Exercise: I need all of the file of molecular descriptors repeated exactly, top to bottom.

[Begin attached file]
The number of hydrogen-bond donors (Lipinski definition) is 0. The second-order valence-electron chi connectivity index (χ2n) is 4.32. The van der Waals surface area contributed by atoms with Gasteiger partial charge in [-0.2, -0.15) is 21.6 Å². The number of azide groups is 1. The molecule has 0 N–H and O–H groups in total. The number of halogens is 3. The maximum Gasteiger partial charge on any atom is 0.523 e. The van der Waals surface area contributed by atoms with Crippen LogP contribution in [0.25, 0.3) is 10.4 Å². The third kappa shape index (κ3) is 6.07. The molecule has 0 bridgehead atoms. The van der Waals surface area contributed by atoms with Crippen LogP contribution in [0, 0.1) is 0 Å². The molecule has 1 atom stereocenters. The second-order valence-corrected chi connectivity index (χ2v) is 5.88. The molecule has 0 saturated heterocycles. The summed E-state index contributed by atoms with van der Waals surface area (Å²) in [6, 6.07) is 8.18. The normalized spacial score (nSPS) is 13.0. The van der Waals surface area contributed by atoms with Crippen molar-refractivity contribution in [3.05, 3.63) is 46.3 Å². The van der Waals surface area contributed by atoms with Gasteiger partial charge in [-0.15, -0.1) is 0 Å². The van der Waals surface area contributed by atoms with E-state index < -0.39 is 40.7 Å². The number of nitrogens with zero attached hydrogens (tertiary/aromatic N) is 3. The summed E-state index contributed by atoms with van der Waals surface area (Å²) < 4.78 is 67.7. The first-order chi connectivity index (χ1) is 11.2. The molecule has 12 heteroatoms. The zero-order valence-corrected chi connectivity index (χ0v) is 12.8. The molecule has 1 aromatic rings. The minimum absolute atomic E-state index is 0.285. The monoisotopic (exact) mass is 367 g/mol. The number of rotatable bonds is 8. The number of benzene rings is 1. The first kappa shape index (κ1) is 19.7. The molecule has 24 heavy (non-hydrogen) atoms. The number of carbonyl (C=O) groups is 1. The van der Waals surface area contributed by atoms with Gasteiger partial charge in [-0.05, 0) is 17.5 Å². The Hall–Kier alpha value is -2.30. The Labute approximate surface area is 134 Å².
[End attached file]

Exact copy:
The number of hydrogen-bond donors (Lipinski definition) is 0. The second-order valence-electron chi connectivity index (χ2n) is 4.32. The van der Waals surface area contributed by atoms with Gasteiger partial charge in [-0.2, -0.15) is 21.6 Å². The number of azide groups is 1. The molecule has 0 N–H and O–H groups in total. The number of halogens is 3. The maximum Gasteiger partial charge on any atom is 0.523 e. The van der Waals surface area contributed by atoms with Crippen LogP contribution in [0.25, 0.3) is 10.4 Å². The third kappa shape index (κ3) is 6.07. The molecule has 0 bridgehead atoms. The van der Waals surface area contributed by atoms with Crippen LogP contribution in [0, 0.1) is 0 Å². The molecule has 1 atom stereocenters. The second-order valence-corrected chi connectivity index (χ2v) is 5.88. The molecule has 0 saturated heterocycles. The summed E-state index contributed by atoms with van der Waals surface area (Å²) in [6, 6.07) is 8.18. The normalized spacial score (nSPS) is 13.0. The van der Waals surface area contributed by atoms with Crippen molar-refractivity contribution in [3.05, 3.63) is 46.3 Å². The van der Waals surface area contributed by atoms with Gasteiger partial charge in [-0.15, -0.1) is 0 Å². The van der Waals surface area contributed by atoms with E-state index < -0.39 is 40.7 Å². The number of nitrogens with zero attached hydrogens (tertiary/aromatic N) is 3. The summed E-state index contributed by atoms with van der Waals surface area (Å²) < 4.78 is 67.7. The first-order chi connectivity index (χ1) is 11.2. The molecule has 12 heteroatoms. The zero-order valence-corrected chi connectivity index (χ0v) is 12.8. The molecule has 1 aromatic rings. The minimum absolute atomic E-state index is 0.285. The monoisotopic (exact) mass is 367 g/mol. The number of rotatable bonds is 8. The number of benzene rings is 1. The first kappa shape index (κ1) is 19.7. The molecule has 24 heavy (non-hydrogen) atoms. The number of carbonyl (C=O) groups is 1. The van der Waals surface area contributed by atoms with Gasteiger partial charge in [-0.05, 0) is 17.5 Å². The Hall–Kier alpha value is -2.30. The Labute approximate surface area is 134 Å².